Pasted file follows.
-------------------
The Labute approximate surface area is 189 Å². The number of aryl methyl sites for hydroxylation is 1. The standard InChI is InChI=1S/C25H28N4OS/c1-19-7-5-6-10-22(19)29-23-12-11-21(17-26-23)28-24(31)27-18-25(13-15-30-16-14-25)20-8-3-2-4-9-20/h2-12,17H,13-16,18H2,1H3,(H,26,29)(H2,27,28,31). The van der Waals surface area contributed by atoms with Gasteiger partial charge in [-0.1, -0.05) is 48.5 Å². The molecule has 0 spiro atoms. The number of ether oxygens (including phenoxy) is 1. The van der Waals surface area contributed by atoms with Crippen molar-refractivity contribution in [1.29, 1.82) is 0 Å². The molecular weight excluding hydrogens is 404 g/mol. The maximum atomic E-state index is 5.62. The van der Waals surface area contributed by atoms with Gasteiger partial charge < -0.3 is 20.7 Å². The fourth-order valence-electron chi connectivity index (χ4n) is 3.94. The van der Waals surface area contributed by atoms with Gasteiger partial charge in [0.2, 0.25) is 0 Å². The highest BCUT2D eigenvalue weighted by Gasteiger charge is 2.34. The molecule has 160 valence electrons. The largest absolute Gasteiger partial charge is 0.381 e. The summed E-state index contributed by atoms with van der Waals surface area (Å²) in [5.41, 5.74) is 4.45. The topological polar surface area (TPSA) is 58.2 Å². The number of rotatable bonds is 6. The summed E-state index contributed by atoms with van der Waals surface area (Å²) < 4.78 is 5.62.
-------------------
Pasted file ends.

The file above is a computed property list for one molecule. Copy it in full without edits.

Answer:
The Labute approximate surface area is 189 Å². The number of aryl methyl sites for hydroxylation is 1. The standard InChI is InChI=1S/C25H28N4OS/c1-19-7-5-6-10-22(19)29-23-12-11-21(17-26-23)28-24(31)27-18-25(13-15-30-16-14-25)20-8-3-2-4-9-20/h2-12,17H,13-16,18H2,1H3,(H,26,29)(H2,27,28,31). The van der Waals surface area contributed by atoms with Gasteiger partial charge in [-0.1, -0.05) is 48.5 Å². The molecule has 0 spiro atoms. The number of ether oxygens (including phenoxy) is 1. The van der Waals surface area contributed by atoms with Crippen molar-refractivity contribution in [1.29, 1.82) is 0 Å². The molecular weight excluding hydrogens is 404 g/mol. The maximum atomic E-state index is 5.62. The van der Waals surface area contributed by atoms with Gasteiger partial charge < -0.3 is 20.7 Å². The fourth-order valence-electron chi connectivity index (χ4n) is 3.94. The van der Waals surface area contributed by atoms with Gasteiger partial charge in [0.2, 0.25) is 0 Å². The highest BCUT2D eigenvalue weighted by Gasteiger charge is 2.34. The molecule has 160 valence electrons. The largest absolute Gasteiger partial charge is 0.381 e. The summed E-state index contributed by atoms with van der Waals surface area (Å²) in [5.41, 5.74) is 4.45. The topological polar surface area (TPSA) is 58.2 Å². The number of rotatable bonds is 6. The summed E-state index contributed by atoms with van der Waals surface area (Å²) < 4.78 is 5.62.